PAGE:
WB CEO Michael Wallach (r), Pres/COO David Beth (l)
WB CEO Michael Wallach (r), Pres/COO David Beth (l)

Beyond staff expansion, the brokerage, whose headquarters is based in the heart of Wall Street and maintains a footprint in the UK, is aiming to expand its ETF execution presence to South America to serve pension fund managers in these regions, Wallach noted. “ Many money managers throughout the world now trade US ETFs. We want to introduce our model to any region whose managers want and need real best execution services.”   To view the full article from WSL, please click here.

Trading Market Pros Do a 360; Looking Back and Forward 5 Yrs

                  Extracts courtesy of a special year-end story from Terry Flanagan at MarketsMedia

marketsmedia mag

The Standard & Poor’s 500 Index stood at 1,380 in mid-November, down about 5% from 1,450 five years earlier. To a visitor from Mars, the similarity of the numbers could suggest that it was a quiet period for financial-market participants.

But in reality, it has been the opposite, as the past five years has been perhaps the most tumultuous half-decade period in the history of global markets.

The fragile, end-of-rally market of late 2007 gave way to a full-blown financial crisis by September 2008, the nadir of which which lasted into 2009. Massive interventions on the part of governments worldwide staved off a doomsday scenario, setting the stage for some stabilization and a market rebound in 2009-2010. But the recovery has yet to sustain itself, and 2011 and 2012 have proved largely disappointing.

“The past five years will likely be viewed as a landmark period of timeless case studies within the history of financial markets,” said Karim Taleb, principal of investment manager Robust Methods.

“For institutional trading this was one of the most challenging market environments that I have witnessed in my career,” said Steve Hedger, head of equity trading at Fifth Third Asset Management. “Lack of liquidity, extreme volatility, and a disappearance of several venerable brokerage firms made seasoned traders earn their keep.”

The challenges for institutional traders such as Hedger revolve around liquidity sourcing-that is, finding sellers for buy orders and buyers for sell orders. Aside from the demise of Lehman Brothers and Bear Stearns, other liquidity sappers include tightening regulation of Wall Street, which has prompted surviving big banks such as Goldman Sachs and Morgan Stanley to pull in their trading horns, and a more general malaise and mistrust among buy-side investors, both retail and institutional.

Michael Wallach, CEO WallachBeth Capital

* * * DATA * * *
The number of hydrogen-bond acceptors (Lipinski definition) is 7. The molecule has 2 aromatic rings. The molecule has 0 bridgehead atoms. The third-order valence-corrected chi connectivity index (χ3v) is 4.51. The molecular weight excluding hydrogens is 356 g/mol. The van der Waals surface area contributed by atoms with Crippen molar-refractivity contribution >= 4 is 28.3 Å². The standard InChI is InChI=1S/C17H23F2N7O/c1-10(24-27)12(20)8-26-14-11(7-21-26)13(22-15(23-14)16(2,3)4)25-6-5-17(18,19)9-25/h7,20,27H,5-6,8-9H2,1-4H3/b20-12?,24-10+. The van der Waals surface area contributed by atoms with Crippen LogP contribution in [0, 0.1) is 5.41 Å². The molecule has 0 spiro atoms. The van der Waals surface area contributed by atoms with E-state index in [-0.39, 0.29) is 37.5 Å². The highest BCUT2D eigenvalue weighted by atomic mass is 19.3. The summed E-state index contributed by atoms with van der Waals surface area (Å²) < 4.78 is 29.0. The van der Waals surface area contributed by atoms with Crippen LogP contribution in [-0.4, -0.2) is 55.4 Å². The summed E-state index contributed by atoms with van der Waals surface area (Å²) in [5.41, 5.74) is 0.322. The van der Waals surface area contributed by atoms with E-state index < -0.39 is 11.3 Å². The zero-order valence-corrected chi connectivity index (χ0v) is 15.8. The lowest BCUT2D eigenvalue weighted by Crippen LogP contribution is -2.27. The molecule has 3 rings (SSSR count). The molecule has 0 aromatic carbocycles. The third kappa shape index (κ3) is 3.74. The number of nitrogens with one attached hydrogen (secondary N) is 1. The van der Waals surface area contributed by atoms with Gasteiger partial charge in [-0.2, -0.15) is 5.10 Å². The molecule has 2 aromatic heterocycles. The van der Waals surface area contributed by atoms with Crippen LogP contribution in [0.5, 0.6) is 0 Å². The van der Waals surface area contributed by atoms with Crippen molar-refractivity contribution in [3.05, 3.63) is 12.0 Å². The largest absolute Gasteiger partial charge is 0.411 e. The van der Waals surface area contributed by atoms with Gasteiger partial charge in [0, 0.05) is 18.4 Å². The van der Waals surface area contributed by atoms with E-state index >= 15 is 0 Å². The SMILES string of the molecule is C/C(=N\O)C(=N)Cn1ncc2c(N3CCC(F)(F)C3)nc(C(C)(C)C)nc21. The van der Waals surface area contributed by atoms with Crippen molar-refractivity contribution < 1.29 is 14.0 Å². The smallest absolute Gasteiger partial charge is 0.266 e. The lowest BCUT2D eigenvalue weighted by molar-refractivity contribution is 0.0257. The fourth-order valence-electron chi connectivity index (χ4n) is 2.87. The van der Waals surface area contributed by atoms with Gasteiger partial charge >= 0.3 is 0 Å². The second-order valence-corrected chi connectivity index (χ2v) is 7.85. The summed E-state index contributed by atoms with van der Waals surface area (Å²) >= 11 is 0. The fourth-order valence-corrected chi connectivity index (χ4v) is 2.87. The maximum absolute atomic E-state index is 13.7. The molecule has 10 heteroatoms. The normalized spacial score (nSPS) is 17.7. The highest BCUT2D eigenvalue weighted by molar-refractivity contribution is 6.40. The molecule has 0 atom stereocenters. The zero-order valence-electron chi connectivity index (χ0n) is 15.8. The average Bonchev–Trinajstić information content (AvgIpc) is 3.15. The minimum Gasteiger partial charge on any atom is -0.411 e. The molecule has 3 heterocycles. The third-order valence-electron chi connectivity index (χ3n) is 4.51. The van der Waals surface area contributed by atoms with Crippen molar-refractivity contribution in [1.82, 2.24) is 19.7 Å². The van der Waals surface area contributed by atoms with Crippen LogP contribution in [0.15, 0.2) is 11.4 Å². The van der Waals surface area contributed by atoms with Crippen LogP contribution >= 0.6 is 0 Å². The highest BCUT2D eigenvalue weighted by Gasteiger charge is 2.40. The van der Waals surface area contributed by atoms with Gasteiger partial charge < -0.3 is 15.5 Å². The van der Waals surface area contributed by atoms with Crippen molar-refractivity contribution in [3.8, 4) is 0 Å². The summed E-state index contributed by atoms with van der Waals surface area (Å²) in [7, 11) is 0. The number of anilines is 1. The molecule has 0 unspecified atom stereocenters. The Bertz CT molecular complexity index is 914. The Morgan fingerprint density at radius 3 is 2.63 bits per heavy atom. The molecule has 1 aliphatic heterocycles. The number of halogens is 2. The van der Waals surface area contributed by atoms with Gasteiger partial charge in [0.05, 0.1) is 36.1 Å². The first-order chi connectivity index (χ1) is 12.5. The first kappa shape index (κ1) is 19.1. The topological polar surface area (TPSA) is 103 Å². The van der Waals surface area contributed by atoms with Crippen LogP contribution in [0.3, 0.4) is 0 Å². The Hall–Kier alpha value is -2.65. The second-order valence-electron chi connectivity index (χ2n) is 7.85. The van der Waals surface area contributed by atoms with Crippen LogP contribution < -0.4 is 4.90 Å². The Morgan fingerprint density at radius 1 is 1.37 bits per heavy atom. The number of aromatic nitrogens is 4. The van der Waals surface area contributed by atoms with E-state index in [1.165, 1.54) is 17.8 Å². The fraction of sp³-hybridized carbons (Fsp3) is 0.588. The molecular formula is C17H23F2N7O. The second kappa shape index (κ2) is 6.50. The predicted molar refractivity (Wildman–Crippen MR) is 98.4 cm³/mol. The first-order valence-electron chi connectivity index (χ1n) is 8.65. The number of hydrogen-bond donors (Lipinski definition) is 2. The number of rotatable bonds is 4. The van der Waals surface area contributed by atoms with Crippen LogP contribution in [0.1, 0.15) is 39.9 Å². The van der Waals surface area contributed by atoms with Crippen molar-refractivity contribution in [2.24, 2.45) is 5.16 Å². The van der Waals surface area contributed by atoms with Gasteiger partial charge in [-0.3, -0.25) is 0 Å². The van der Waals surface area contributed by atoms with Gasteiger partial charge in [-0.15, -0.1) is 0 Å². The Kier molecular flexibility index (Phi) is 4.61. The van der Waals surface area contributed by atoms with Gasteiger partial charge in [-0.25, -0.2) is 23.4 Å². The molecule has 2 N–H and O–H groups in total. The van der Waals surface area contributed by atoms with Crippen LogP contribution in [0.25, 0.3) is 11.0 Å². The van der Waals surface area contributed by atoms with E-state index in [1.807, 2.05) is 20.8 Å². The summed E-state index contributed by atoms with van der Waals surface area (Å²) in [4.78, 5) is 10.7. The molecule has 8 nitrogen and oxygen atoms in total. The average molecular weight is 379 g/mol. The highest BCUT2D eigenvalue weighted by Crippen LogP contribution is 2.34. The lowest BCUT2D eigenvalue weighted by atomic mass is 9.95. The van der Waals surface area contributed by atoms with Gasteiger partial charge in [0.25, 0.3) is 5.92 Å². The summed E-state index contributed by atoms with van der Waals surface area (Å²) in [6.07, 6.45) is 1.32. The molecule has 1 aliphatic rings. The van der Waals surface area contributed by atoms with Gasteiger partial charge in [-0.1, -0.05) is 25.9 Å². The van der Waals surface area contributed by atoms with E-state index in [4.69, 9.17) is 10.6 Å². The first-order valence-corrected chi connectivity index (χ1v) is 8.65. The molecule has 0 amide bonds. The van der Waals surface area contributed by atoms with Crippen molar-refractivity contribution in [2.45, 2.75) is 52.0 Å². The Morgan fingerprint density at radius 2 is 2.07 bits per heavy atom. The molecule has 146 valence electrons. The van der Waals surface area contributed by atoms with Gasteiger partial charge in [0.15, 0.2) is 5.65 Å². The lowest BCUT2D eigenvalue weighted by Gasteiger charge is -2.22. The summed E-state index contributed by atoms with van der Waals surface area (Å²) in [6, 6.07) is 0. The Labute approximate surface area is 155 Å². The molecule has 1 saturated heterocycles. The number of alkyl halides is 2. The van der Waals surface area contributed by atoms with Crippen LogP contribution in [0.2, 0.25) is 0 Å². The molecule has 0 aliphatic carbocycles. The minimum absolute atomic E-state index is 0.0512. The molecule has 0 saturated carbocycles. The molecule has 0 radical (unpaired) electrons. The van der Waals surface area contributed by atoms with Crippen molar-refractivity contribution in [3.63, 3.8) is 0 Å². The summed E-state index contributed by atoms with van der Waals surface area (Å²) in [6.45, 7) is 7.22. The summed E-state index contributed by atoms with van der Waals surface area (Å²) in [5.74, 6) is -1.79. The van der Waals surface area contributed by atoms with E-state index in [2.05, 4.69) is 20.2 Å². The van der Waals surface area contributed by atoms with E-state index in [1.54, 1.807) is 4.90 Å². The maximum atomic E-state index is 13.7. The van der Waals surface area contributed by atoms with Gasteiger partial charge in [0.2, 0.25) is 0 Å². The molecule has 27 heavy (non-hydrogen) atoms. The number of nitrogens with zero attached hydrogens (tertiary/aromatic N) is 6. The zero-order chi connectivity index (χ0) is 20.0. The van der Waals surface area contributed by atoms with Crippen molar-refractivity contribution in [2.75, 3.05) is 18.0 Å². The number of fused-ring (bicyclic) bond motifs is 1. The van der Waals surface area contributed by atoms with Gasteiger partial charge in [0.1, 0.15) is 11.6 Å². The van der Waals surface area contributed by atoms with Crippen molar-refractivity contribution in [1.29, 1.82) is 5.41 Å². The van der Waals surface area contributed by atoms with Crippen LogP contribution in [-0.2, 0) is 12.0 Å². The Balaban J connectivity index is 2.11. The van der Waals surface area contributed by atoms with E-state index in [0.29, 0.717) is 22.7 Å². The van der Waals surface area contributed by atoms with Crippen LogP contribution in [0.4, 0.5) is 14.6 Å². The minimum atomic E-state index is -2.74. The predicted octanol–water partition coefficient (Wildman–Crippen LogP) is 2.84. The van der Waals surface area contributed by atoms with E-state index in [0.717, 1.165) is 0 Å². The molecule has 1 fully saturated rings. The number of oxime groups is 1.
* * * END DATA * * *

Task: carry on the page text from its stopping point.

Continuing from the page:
Michael Wallach, CEO WallachBeth Capital

Aside from regulation, the most noteworthy topics from a broker-dealer perspective are the evolution and impact of trading technology and the exponential growth of institutions using both exchange-traded-products and option-centric hedging tools, according to Michael Wallach, chief executive of agency-only broker-dealer WallachBeth Capital.

Even with the proliferation of electronic trading, it has its limitations, and voice and floor will continue to offer liquidity, at least for some trades. “What hasn’t changed is the fact that trading screens remain notoriously one-dimensional despite the three-dimensional nature of financial markets,” Wallach said.

Additionally, market disruptions, geopolitically driven volatility spikes, and diminished investor confidence have sharpened focus on broker-dealers’ fiduciary obligations, Wallach said.

“What has struck me over the past five years is the level of innovation that we have seen in the market,” said John Kelly, chief operating officer at Liquidnet. “This has provided the means for investors to seek out growth, yield, diversity, or safety to a degree that was never before achievable.”

One market veteran’s perspective trumped the CNBC survey by a factor of five. “We enter the next five years with a significantly higher degree of uncertainty than any time I can recall in more than 30 years,” said Kelly of Liquidnet.

For the entire article (its a great read!) please visit MarketsMedia online platform


European Platform to offer best price for ETFs


An exchange-traded fund platform service has been launched into the UK and European market to help IFAs and wealth managers ensure best execution when recommending clients invest in ETFs.

Laurie Pinto, chief executive of London-based securities research firm NSBO, said the service is being offered through a joint venture between NSBO and WallachBeth, a US inter-market broker.

Mr Pinto said the service, already popular in America, was important for the post-retail distribution review world as it aims to get the best price for ETFs.

He said: “In America each tranche of an ETF has to be put on an exchange, so you can track the price more easily. This does not happen in Europe.

“This puts the end investor at a major disadvantage. This service will aim to educate investors on getting the right price. The service of best execution is a big part of managing money.” Continue reading